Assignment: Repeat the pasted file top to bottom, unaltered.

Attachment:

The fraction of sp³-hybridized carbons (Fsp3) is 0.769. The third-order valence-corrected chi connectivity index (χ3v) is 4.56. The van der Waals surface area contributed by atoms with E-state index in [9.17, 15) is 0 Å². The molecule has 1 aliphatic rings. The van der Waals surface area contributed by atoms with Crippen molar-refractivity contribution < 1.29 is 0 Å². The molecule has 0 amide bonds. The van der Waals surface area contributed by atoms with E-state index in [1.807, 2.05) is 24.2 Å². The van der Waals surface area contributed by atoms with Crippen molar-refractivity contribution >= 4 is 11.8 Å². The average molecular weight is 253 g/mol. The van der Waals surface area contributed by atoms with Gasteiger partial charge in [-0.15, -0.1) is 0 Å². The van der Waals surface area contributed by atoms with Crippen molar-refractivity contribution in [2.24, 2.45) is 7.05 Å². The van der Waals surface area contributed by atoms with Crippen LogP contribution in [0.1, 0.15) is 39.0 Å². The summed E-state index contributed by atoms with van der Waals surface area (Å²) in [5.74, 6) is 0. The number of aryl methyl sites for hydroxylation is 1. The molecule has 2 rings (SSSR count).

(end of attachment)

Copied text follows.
The fraction of sp³-hybridized carbons (Fsp3) is 0.769. The third-order valence-corrected chi connectivity index (χ3v) is 4.56. The van der Waals surface area contributed by atoms with E-state index in [9.17, 15) is 0 Å². The molecule has 1 aliphatic rings. The van der Waals surface area contributed by atoms with Crippen molar-refractivity contribution < 1.29 is 0 Å². The molecule has 0 amide bonds. The van der Waals surface area contributed by atoms with E-state index in [1.807, 2.05) is 24.2 Å². The van der Waals surface area contributed by atoms with Crippen molar-refractivity contribution >= 4 is 11.8 Å². The average molecular weight is 253 g/mol. The van der Waals surface area contributed by atoms with Gasteiger partial charge in [-0.15, -0.1) is 0 Å². The van der Waals surface area contributed by atoms with Crippen molar-refractivity contribution in [2.24, 2.45) is 7.05 Å². The van der Waals surface area contributed by atoms with Crippen LogP contribution in [0.1, 0.15) is 39.0 Å². The summed E-state index contributed by atoms with van der Waals surface area (Å²) in [5.74, 6) is 0. The number of aryl methyl sites for hydroxylation is 1. The molecule has 2 rings (SSSR count).